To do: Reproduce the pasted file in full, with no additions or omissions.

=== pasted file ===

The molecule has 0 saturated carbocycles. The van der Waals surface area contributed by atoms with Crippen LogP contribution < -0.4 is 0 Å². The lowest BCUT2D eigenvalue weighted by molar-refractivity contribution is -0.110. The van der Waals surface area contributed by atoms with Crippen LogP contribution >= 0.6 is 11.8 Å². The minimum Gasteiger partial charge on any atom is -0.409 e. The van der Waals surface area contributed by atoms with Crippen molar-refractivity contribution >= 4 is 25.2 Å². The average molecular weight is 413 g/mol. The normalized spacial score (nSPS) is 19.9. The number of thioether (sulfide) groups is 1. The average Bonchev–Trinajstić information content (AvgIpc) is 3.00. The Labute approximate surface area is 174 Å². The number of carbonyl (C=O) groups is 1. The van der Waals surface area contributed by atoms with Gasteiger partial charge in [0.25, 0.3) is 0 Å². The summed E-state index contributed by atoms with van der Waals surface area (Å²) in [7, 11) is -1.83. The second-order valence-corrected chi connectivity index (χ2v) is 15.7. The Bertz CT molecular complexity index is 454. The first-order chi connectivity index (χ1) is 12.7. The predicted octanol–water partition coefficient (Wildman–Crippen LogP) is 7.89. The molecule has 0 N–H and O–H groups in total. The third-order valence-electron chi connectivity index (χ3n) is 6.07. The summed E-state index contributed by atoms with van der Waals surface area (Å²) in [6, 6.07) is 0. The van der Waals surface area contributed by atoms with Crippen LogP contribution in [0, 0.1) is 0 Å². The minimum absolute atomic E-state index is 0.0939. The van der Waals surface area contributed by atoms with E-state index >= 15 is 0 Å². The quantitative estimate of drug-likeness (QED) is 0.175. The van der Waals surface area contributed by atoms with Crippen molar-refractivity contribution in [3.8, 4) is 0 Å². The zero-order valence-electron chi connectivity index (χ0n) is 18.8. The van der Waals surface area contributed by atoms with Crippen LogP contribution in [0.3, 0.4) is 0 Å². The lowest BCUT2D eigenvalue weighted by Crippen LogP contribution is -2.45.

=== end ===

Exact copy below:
The molecule has 0 saturated carbocycles. The van der Waals surface area contributed by atoms with Crippen LogP contribution < -0.4 is 0 Å². The lowest BCUT2D eigenvalue weighted by molar-refractivity contribution is -0.110. The van der Waals surface area contributed by atoms with Crippen LogP contribution >= 0.6 is 11.8 Å². The minimum Gasteiger partial charge on any atom is -0.409 e. The van der Waals surface area contributed by atoms with Crippen molar-refractivity contribution >= 4 is 25.2 Å². The average molecular weight is 413 g/mol. The normalized spacial score (nSPS) is 19.9. The number of thioether (sulfide) groups is 1. The average Bonchev–Trinajstić information content (AvgIpc) is 3.00. The Labute approximate surface area is 174 Å². The number of carbonyl (C=O) groups is 1. The van der Waals surface area contributed by atoms with Gasteiger partial charge in [0.25, 0.3) is 0 Å². The summed E-state index contributed by atoms with van der Waals surface area (Å²) in [7, 11) is -1.83. The second-order valence-corrected chi connectivity index (χ2v) is 15.7. The Bertz CT molecular complexity index is 454. The first-order chi connectivity index (χ1) is 12.7. The predicted octanol–water partition coefficient (Wildman–Crippen LogP) is 7.89. The molecule has 0 N–H and O–H groups in total. The third-order valence-electron chi connectivity index (χ3n) is 6.07. The summed E-state index contributed by atoms with van der Waals surface area (Å²) in [6, 6.07) is 0. The van der Waals surface area contributed by atoms with Crippen LogP contribution in [0, 0.1) is 0 Å². The minimum absolute atomic E-state index is 0.0939. The van der Waals surface area contributed by atoms with E-state index >= 15 is 0 Å². The quantitative estimate of drug-likeness (QED) is 0.175. The van der Waals surface area contributed by atoms with Crippen molar-refractivity contribution in [3.8, 4) is 0 Å². The zero-order valence-electron chi connectivity index (χ0n) is 18.8. The van der Waals surface area contributed by atoms with Crippen LogP contribution in [0.3, 0.4) is 0 Å². The lowest BCUT2D eigenvalue weighted by Crippen LogP contribution is -2.45.